The answer is “yes.” However, the exact process can depend on several factors. Here’s everything you need to know about turning your primary residence into a rental property.

Benefits of Renting Out Your Primary Residence

Why might you consider renting out your primary residence? Turning your home into an investment property has its advantages, including:

  • You’ll receive additional, passive income
  • While you live elsewhere, someone occupies your home.
  • You’ll maintain equity in your home even while earning rental income
  • You may be eligible for certain tax deductions
Couple researched renting out their primary residence together on a laptop.

Renting out your home can be a wiser choice than selling. You can move back in after the rental agreement ends.

Legal and Financial Implications of Renting out Your Primary Residence

Can you rent out your primary residence without ending up in legal or financial hot water? There are some things to consider before converting your primary residence to a rental property.

Local Laws and Regulations

Local landlord-tenant laws may influence your ability to rent out your home. Check with your city or county to determine what laws may apply. Your homeowner’s association (HOA) may also have policies regulating when and if a home can be occupied by someone other than the primary owner.

Mortgage and Insurance Requirements

Your mortgage lender may have specific requirements about who occupies your home.

The same is true for specific loan programs. For example, if the current primary residence is encumbered by an FHA loan and a new FHA loan is being granted, FHA has specific guidelines regarding distance requiring at least 100 miles between the departure residence and the new residence.

Tax Implications and Benefits

On one hand, renting out your home can offer tax benefits. You can take tax deductions on expenses such as repairs, insurance, HOA fees, property taxes, and other costs that go into maintaining the rental property.

On the other hand, you’ll have to pay income tax on rental income. There are other tax implications to think of, as well, such as capital gains tax. If you decide to sell the property, you’ll pay capital gains taxes unless you’ve been the home’s primary occupant for at least two of the previous five years.

Permits and Licenses

First-time landlords may need to secure additional permits or licenses from their local government to ensure that the home meets all basic safety and habitation standards.

Managing the Rental Process

You’ll officially become a landlord if you choose to rent out your primary residence. That means you’ll have to make some key decisions about how to manage the property and its tenants.

Self-Management vs. Hiring a Property Manager

Being a landlord is a major responsibility. You’ll have to handle duties like collecting rent, securing tenants, and performing basic maintenance and repairs to the property.

If you’re in the area, you can save money by doing these things yourself. You have the option of outsourcing to a property management company. Doing so may add to your total costs but will save you the time and the hassle of managing the property on your own.

Finding and Screening Tenants

As a landlord, one of your most important tasks will be to find reliable tenants. You’ll want to find someone to live in the home who you can depend on to pay their rent on time and be respectful of your property.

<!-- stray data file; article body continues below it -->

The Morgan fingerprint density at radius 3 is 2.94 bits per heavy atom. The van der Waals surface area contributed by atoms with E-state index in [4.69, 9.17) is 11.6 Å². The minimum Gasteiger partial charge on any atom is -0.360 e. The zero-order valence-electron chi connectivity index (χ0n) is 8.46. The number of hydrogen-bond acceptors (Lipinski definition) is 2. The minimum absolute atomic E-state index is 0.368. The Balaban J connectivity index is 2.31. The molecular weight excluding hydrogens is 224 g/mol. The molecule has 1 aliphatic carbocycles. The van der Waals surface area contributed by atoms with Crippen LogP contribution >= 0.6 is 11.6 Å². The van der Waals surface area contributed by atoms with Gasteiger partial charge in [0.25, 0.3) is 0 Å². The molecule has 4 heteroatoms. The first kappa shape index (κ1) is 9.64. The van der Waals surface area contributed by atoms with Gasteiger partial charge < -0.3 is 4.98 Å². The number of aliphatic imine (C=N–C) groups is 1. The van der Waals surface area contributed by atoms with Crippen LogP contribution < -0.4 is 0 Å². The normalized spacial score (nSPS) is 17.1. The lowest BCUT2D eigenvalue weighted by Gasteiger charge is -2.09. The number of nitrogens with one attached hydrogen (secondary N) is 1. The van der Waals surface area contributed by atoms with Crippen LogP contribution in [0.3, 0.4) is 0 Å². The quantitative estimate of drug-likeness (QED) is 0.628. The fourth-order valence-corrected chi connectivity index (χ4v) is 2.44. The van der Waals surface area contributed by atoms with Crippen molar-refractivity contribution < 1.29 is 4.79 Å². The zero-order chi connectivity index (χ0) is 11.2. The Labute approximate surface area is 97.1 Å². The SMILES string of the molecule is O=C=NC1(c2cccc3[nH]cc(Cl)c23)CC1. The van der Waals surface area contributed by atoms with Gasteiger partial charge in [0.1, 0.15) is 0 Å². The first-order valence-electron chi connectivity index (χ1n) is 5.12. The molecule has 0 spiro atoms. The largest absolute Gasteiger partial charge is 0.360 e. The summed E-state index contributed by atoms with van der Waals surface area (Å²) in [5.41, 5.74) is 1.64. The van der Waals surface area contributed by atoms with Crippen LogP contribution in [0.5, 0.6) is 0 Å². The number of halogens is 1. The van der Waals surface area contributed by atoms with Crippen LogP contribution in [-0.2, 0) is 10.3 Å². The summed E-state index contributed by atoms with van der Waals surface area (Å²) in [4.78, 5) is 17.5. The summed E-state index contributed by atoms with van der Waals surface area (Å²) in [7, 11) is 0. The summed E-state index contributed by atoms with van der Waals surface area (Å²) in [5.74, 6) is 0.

Property Inspections & Handling Maintenance Requests

Your home must be kept in safe, livable condition. You may need a property inspection before renters move in. After this, you’ll need a system for handling maintenance requests. This is where it helps to have a property manager perform maintenance and repairs on your behalf.

Rental Agreements & Contracts

Before you advertise your rental property, you’ll need to draft a rental agreement. This document serves as a legally binding contract that outlines what’s expected of both you and the prospective tenant.

Important Clauses and Provisions to Include in Rental Agreement

The most important clauses and provisions include things like:

  • The tenant’s responsibility for the full rent amount, even if they have roommates
  • Limiting the property to residential use only (no home businesses)
  • The landlord’s right to access the premises
  • The details of renewal clauses
  • Addendums related to lifestyle factors (smoking, pets)
  • Disclosures about repair history (such as a history of asbestos and lead paint)

When in doubt, contact a real estate attorney for additional guidance on how to draft a rental agreement.

Security Deposits & Rental Payment Terms

Naturally, the most important information revolves around rental income. You’ll need to establish policies and procedures regarding things like:

  • The amount of the security deposit (typically one month’s rent)
  • Rental due dates (and any potential “grace period”)
  • Late fees for unpaid rent
  • The right to evict for nonpayment of rent

These provisions give you legal recourse when dealing with delinquent tenants and protect you from unpaid rent.

Challenges and Risks of Renting out Your Primary Residence

Renting out your home can be a good source of income, but it’s not without its drawbacks. Here are some issues to navigate when renting out your primary residence.

Common Challenges When Renting Out Your Primary Residence

There are a number of difficulties associated with renting out your primary residence, such as:

  • You’ll pay capital gains tax if you sell a home you haven’t occupied
  • You’ll have to manage the property
  • You may need additional insurance coverage for a rental property
  • You may face challenges with local zoning boards or HOAs

Being a landlord isn’t easy. Be prepared to navigate these challenges when renting your home.

Staying Informed about Laws and Regulations